Basically, everything the books do badly, the film does well. Conversely, everything bad about the films is because of the books. If you’ve grown up on the Harry Potter books (and millions of people have) then I can’t imagine a better realisation of their potential. Well, unless that casting session so many years ago had gone a bit differently.
I was a bit sceptical about the inclusion of this story but it is indeed a proper hard SF story, exactly the sort of thing you’d expect in an anthology of the evolution of the subgenre. So hooray for that. Unfortunately ‘With The Night Mail’ takes the familiar, old-fashioned form of a guided tour of the world of tomorrow and is entirely without plot. After the “story” there are a further 16 pages of extraneous guff that flesh out the world but are beyond even sarcastic quote marks.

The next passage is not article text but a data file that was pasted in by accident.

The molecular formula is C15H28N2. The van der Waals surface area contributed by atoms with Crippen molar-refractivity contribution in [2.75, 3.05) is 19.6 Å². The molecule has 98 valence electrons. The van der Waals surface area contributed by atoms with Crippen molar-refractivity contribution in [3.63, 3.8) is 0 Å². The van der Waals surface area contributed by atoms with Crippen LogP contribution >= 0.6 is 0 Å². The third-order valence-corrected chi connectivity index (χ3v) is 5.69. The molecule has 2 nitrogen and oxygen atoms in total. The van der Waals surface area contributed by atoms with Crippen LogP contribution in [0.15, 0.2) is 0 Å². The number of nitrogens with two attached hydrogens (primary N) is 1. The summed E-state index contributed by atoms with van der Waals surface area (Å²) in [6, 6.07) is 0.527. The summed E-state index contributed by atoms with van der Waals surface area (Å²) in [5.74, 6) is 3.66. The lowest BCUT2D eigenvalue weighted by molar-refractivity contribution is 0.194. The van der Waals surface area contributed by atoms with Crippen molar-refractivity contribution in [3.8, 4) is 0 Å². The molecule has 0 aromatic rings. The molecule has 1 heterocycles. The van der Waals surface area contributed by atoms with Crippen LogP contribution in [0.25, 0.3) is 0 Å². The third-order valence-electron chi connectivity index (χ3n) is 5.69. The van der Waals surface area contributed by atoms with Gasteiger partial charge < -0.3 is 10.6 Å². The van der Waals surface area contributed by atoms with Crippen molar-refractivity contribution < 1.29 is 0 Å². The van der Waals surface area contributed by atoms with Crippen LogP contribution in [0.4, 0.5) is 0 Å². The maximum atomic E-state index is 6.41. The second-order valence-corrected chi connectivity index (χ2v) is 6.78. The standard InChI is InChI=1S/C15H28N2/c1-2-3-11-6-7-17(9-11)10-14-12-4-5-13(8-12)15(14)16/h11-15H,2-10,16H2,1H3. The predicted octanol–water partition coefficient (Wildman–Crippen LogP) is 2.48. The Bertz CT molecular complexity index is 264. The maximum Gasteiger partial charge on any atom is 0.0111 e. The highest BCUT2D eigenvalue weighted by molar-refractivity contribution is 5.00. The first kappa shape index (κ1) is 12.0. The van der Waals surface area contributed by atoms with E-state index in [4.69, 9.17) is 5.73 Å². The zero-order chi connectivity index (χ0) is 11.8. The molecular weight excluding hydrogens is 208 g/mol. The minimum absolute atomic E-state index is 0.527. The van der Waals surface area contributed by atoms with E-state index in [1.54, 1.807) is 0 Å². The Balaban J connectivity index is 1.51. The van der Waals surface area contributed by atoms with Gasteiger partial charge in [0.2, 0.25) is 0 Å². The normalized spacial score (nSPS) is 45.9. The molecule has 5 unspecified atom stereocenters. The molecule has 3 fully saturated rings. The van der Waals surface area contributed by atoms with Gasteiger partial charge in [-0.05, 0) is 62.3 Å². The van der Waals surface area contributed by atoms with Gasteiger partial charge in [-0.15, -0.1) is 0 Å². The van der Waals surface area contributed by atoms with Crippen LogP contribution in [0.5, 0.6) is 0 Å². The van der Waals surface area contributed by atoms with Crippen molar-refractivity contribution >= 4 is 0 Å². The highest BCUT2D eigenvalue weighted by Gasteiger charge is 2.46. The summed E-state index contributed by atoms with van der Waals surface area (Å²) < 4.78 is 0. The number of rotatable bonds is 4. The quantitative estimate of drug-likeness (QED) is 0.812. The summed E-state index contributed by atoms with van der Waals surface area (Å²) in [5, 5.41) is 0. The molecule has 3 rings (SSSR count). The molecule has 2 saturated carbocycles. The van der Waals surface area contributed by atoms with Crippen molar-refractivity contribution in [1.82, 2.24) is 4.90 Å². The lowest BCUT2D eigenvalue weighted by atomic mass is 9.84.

H&C describe Turner as a Campbellian and compare the story to Heinlein’s ‘It’s Great To Be Back’ (1947) and Asimov’s ‘Waterclap’ (1970) and and, for once, the comparison is apt. ‘In A Petri Dish Upstairs’ was published in 1978 but nothing has changed in the intervening years; this is science fiction as bone-headed political thought experiment executed through laborious conversations (with added sexism).
One hundred and twenty years after the (undescribed) Plagues and the (undescribed) Collapse, everything on Earth is ticketyboo under the Global Ethic of Non-Interference. Meanwhile, up in space, the Orbiters, who split off from the rest of humanity three generations ago and control the world’s energy production, are feeling a bit bolshy.